Conspirator had already begun by the time I made it back out to the dancefloor. The Solstice crew was in the zone, and the TLA was swaying. Lane tore up the skins on stage left, Murph and Magner made the electronic magic center stage, and Brownie busted some bass-lines to the far right. The large projection screen positioned behind the band was illuminated by strange and weird images and video from the moment the set began until the lights came up. Images of masks worn by Archedream for Humankind-the blacklight responsive preforming group touring currently touring with Shpongle-flashed behind the band. I vaguely remember dancing from the stage up to the balcony and back down to the stage in one wild, unexplainable run. Everyone appreciated Conspirator’s well-arranged setlist–with a cover of NIN’s “Closer” and a remix of Pink Floyd’s “Another Brick in the Wall Pt 2” to keep things interesting.
When the show ended, I knew everyone on the 17th was making haste to return to the Crowne. I ran backstage to pass out a few last minute buttons, and let Conspirator know I dug the set. Ned and the Egg looked as though they had a lot of equipment that needed packing up. For whatever reason, I had more than enough energy to help out–carrying cymbals, synths, and one fucking heavy mixing board out to the tour van. Fans gathered to talk to Murph and Brownie underneath the marquee. A man’s car was being thoroughly searched by a group of police, poor guy should have booked it to the Crowne. The ride back to the hotel with The Egg was marked by a number of random, deep conversations–in the usual Egg style. “We sample strings on our songs,” Ned said, “I wish we could get real string players on stage with us. I did my music degree at Oxford. I did a film with a cello player, a short film which I composed the piano/cello parts. We improvised to the screen all in one shot. It is called ‘A Case of You’. It got officially accepted to Venice film festival about a few years back. The story is about a kind of disintegration of relationships.”
I stepped onto the the 17th floor. A tall sullen security guard stood directly in front of me. In our absence, 1716 had already raised the decibel levels too high on their portable sound-systems. Many guests from the TLA were clearly worried about the man sticking out of his room screaming, “Kick them the fuck off my floor!”. Those of us who had booked rooms knew better than to accept any one’s negative attitude towards that which we hoped to accomplish behind the door of our surely overpriced suites. Everyone in 1716 decided to hold a moment of almost silence as to not push the envelope quite yet. Kappeli and Conspirator were off somewhere, perhaps discussing the show or their next moves. Shaun Hunter took it upon himself to give the neighbor in 1714 the business. “We are NOT going to bed!,” Hunter screamed at the man. “You need to go to bed,” the guard replied. “Bed?! I can’t even spell bloody bed!,” Hunter assured him. It went on like that for a few hours. I then decided to move from room to room to try and get a handle on the rage situation.
Before the show, 1708 was a quiet place. Alex, Mack, and Zack kept a neat, clean room; a room where they could relax in peace. Not really the plan for the afterparty rage. The room was packed, every side of each bed was occupied by 3 or 4 people, and a thick smoke had risen (hooray for smoking rooms). It had become the designated room for raging loud and fast. An hour into the party, a pizza man showed up with a pie. I didn’t pay attention to the food’s price, as I grabbed the pizza and assured him he would be safe stepping inside the room while I looked for the owner. He was definitely not so sure. Brownie was headed out for the night as I stood with a pizza in his face yelling, “Who the fuck ordered a pizza?!”. 1708 would remain packed and rowdy until the morning, appropriate considering the room was under Adam’s name.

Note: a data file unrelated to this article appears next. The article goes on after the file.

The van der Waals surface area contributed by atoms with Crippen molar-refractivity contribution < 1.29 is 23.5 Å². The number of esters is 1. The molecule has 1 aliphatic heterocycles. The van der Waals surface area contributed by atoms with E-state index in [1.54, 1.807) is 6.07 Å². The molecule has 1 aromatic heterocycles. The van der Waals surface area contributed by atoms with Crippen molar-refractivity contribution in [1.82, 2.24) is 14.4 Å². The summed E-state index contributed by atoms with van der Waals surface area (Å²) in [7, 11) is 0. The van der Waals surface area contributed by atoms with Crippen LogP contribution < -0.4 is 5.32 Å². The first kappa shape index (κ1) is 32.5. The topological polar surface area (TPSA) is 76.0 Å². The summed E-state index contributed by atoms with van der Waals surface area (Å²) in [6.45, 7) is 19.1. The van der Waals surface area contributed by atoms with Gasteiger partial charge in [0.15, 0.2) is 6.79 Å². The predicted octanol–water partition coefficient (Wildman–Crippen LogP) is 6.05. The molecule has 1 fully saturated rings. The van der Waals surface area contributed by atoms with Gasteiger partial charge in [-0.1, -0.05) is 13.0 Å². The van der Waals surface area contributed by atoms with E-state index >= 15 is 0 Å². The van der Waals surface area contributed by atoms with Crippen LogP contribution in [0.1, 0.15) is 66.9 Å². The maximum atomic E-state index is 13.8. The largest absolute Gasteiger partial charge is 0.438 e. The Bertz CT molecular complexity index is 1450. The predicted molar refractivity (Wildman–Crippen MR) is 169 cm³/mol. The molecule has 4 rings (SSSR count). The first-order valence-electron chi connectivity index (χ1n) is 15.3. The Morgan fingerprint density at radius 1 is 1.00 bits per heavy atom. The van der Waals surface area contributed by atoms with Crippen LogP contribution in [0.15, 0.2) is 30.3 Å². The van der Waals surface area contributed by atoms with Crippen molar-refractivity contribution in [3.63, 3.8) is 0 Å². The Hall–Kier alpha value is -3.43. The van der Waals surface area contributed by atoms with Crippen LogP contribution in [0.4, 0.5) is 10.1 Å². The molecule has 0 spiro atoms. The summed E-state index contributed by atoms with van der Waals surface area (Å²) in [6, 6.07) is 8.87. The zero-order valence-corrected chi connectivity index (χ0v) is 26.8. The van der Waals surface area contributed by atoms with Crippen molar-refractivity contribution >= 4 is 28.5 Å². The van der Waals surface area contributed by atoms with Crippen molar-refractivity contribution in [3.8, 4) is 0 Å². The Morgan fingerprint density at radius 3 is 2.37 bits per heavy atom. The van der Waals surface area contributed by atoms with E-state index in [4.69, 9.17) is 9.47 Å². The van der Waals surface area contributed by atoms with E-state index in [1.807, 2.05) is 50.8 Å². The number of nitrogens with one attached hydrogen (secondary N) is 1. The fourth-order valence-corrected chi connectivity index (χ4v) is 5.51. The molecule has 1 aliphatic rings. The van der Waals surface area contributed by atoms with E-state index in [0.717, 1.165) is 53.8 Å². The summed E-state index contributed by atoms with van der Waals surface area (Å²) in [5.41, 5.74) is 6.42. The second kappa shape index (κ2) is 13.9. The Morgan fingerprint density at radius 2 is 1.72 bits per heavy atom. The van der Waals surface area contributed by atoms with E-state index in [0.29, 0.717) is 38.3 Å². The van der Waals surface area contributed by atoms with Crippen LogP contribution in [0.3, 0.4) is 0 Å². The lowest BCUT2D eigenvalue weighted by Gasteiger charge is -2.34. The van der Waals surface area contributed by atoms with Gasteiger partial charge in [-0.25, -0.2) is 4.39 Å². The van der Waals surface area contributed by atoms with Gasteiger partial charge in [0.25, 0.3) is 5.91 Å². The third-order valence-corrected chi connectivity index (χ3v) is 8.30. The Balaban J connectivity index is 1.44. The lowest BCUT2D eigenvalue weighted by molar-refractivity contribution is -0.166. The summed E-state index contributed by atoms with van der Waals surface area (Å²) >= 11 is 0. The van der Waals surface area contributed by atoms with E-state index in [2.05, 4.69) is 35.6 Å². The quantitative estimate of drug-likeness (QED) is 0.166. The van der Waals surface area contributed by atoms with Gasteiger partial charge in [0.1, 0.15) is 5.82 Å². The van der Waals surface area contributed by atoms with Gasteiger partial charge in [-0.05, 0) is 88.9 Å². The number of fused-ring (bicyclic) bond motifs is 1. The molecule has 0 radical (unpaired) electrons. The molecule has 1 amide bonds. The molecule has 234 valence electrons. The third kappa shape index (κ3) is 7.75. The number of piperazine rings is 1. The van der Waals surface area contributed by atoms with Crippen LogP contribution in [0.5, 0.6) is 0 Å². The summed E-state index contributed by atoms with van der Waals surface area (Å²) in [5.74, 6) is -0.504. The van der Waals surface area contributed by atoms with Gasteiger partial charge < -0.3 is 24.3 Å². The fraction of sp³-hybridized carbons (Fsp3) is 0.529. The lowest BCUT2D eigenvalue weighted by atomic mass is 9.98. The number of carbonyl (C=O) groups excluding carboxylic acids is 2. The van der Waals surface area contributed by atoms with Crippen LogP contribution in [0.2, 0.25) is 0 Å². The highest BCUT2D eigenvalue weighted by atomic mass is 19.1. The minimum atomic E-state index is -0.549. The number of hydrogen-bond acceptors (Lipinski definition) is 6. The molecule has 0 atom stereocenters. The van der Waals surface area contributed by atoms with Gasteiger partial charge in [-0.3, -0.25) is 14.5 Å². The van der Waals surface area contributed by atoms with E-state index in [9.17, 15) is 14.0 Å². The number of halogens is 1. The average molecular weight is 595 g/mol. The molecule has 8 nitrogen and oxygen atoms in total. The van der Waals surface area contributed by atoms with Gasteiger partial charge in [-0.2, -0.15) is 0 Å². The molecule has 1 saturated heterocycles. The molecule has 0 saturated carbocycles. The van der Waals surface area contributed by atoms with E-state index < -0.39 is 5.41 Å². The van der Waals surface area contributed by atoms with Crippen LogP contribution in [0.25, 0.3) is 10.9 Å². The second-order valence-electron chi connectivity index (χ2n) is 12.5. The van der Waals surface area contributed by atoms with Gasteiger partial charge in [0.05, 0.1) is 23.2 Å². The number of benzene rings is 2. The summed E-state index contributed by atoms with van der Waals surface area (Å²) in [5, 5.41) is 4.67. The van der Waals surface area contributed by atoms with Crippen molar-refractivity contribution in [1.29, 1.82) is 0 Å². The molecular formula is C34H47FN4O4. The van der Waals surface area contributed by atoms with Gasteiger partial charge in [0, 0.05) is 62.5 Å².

Late night conversation on the 17th floor varied uncontrollably. Long Island residents enlightened The Egg twins on the origination and impact of Gatorade on the U.S.–marveled at how gators could possibly be found in any random backyard in Florida. Ned and Charles noticed a 10 bill lying on the floor of one of the rooms. Ned proceeded to pretend to rip the bill in half, but then, without hesitation made the tear. “Dividing portions between us, it must be carried until 1 year from now when they will be rejoined to conquer the world,” Ned prophesied. “If your job is to catch fish than you find the best place to do it you find the best methods. Well you know, we’ve got it right down to a science,” Sean said in regards to The Egg’s evolving ability to connect with their fans.
Mike spoke openly about progress made on putting this year’s Trinumeral Festival together for its last year at Deerfields in Asheville, North Carolina. “I have a vision for festivals,” Kappeli said, “We need to cater this thing in a way where VIP is the pass you get for the regular ticket price. Yes its called VIP, but its not. It’s more about: Do you want to rage right? I want to do most of our sales on VIP sales so that everybody is on the same page together. You combine the artists with the fans and you put them in campsites right next to each other. They don’t feel weird about it and they don’t think they need a security guard. My aim is to bring the price of VIP close enough to the regular price that the right people will be able to make the upgrade.”
As the 12 pm checkout loomed, those who continued to keep the rage alive congregated in 1710 to spend their precious remaining hours with friends, play on a couple portable KORG synth pads, and hesitantly allow me to squirt blasts of Jim Beam into their months from a small water gun. “We are heading to the bar for some breakfast cocktails!,” Jules proclaimed as she left the room headed for the Elephant and Castle. Deep into the afternoon, beers and stories were exchanged on the outdoor patio of the Elephant between the EOTBD crew, The Egg, and those of us still standing.
Despite the Solstice mess, our weekend wound up being successul, unforgettable, and raging. Took it to 11, no doubt about it. Many things clicked, many people clicked, and July was just around the corner. I think Ned said it best in regards to our collective direction, “People are kind of born with an awareness of each other,” Ned said, “And so people are usually taught to be friendly and generally, that means to go towards truth. You can’t bullshit your self to that kind of truth.”